What is a landing page
A landing page is like the airport of your business. It is where a user lands immediately upon entry to your website from 3rd party sources.i.e. Facebook, Google or other websites. Like it or not, a visitor derives an impression of your entire business from the airport. Based on this impression, the visitor decides whether he is going to do business with you or not. So it has better be up to par! This infographic tells you everything you need to create a world-class landing page. By following the steps laid out here, your visitor will be sold even before meeting you in person!
For a moment, pretend you are not a marketer. Instead, you are a user, a consumer. You go into a page, checking out an offer that caught your attention. You may not have realized, but within split second, your mind scans the page and decides if it is your thing or not. If it’s not, you leave.
The “Top fold” of a landing page is what a user sees at first glance without having to scroll down(applicable to desktop browsing only). It is the most important part of a landing page. If you display a wall of text at the top and keep your trump card at the bottom of the landing page, I guarantee no one will see it. Top fold is precious real estate on your landing page- be very careful what you choose to include here.
The surest way to turn off visitors
There are various ways to display the elements on the top fold but you need to make sure that the essential few must be there: Headline, personalized image/video, form, credibility boosters.
The job of the Top-fold is to pique the interest of the users and entice them to continue reading to find out more. A strong headline gets the ball rolling. In fact, only about ¼ of people who read your headline will go on to read the body of your landing page. To have more people interested, your headline has to do these 2 things: promise a benefit and evoke curiosity. Some marketers go for highly exaggerated headlines(“eat this and achieve immortality”) where we prefer a more editorial-sounding headline with a power words sprinkled on it.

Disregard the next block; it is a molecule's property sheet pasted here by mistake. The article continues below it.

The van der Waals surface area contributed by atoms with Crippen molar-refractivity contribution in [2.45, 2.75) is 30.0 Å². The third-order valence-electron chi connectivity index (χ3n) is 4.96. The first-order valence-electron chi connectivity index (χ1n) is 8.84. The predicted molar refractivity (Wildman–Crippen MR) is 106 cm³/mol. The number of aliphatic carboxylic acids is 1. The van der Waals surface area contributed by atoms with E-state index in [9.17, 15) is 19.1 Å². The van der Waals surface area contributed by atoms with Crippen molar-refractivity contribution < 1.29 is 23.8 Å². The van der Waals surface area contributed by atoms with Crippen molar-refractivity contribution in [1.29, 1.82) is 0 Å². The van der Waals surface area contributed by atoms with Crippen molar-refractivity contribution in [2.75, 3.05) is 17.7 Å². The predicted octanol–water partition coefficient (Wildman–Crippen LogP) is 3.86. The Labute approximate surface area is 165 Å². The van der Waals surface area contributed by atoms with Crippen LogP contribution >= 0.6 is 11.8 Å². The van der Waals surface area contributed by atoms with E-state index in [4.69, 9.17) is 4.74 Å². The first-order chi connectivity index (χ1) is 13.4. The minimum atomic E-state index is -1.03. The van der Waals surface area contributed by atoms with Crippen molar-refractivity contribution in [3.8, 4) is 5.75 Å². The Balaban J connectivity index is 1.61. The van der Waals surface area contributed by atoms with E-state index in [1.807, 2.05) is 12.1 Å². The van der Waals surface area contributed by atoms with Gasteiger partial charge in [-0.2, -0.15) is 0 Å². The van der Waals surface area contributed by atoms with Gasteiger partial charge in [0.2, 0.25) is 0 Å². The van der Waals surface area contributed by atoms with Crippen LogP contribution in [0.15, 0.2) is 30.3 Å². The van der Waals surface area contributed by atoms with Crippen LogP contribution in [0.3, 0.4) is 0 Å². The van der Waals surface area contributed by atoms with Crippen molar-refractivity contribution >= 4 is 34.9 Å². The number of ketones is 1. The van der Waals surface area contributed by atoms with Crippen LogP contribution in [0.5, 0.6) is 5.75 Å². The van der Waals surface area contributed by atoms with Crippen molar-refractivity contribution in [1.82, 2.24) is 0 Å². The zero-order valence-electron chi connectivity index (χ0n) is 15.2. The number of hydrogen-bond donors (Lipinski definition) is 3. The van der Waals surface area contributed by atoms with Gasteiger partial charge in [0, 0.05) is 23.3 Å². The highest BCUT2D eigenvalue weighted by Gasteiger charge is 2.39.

Copywriting is my first love and I have seen it work wonders, but I won’t downplay the importance of visuals. A good landing page strategically blends both elements well. By alternating words and images, your landing page becomes easier to read.
Avoid putting up overused stock photos in your top fold. It implies your company is phoney. It is like giving fake flowers to your other half on valentine’s day. Instead, use real images of your people, office, or product.
Authority is one of the 6 spheres of persuasion, as told by Dr Robert Cialdini. How do you create authority without being an authority ? Well, you borrow it. Include logos of partners, media or associations your business is associated with in the top fold, preferably those that are familiar to your audience. It provides the assurance that your company is not a fly-by-night business but one that is able to deliver on its promise.
Remember, this is likely the first time your visitor is interacting with your company. You need to put the best foot forward to convince your visitors that you are legitimate and established (unless you are not)
Social Proof works kinda like Authority. It serves to provide assurance.
It will scare your visitor to know that they are the first people to buy from you. Social proof tells them that there are other people before them who have tried your product or service and are satisfied. Testimonials should be as detailed as possible. Include those that mention the problems, benefits and results faced by the customers. It takes certain knowhow to ask for an effective testimonial.